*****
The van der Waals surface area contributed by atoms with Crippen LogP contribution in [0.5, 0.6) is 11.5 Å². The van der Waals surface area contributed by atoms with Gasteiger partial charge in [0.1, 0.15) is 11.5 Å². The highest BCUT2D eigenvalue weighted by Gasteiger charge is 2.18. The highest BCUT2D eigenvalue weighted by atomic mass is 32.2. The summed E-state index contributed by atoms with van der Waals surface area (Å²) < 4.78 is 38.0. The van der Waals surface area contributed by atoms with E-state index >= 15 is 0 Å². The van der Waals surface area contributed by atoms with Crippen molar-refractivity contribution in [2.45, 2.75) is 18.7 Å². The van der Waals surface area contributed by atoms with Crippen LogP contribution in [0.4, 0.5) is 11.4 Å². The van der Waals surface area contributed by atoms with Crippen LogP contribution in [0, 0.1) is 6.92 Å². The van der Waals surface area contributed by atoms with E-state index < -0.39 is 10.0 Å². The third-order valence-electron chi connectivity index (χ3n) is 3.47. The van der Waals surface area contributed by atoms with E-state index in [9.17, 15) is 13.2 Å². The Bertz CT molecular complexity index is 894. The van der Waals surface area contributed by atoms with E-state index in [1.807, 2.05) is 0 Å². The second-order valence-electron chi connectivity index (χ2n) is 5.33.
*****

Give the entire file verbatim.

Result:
The van der Waals surface area contributed by atoms with Crippen LogP contribution in [0.5, 0.6) is 11.5 Å². The van der Waals surface area contributed by atoms with Gasteiger partial charge in [0.1, 0.15) is 11.5 Å². The highest BCUT2D eigenvalue weighted by Gasteiger charge is 2.18. The highest BCUT2D eigenvalue weighted by atomic mass is 32.2. The summed E-state index contributed by atoms with van der Waals surface area (Å²) < 4.78 is 38.0. The van der Waals surface area contributed by atoms with E-state index >= 15 is 0 Å². The van der Waals surface area contributed by atoms with Crippen molar-refractivity contribution in [2.45, 2.75) is 18.7 Å². The van der Waals surface area contributed by atoms with Crippen LogP contribution in [0.4, 0.5) is 11.4 Å². The van der Waals surface area contributed by atoms with Crippen LogP contribution in [0, 0.1) is 6.92 Å². The van der Waals surface area contributed by atoms with E-state index < -0.39 is 10.0 Å². The third-order valence-electron chi connectivity index (χ3n) is 3.47. The van der Waals surface area contributed by atoms with E-state index in [9.17, 15) is 13.2 Å². The Bertz CT molecular complexity index is 894. The van der Waals surface area contributed by atoms with E-state index in [1.807, 2.05) is 0 Å². The second-order valence-electron chi connectivity index (χ2n) is 5.33.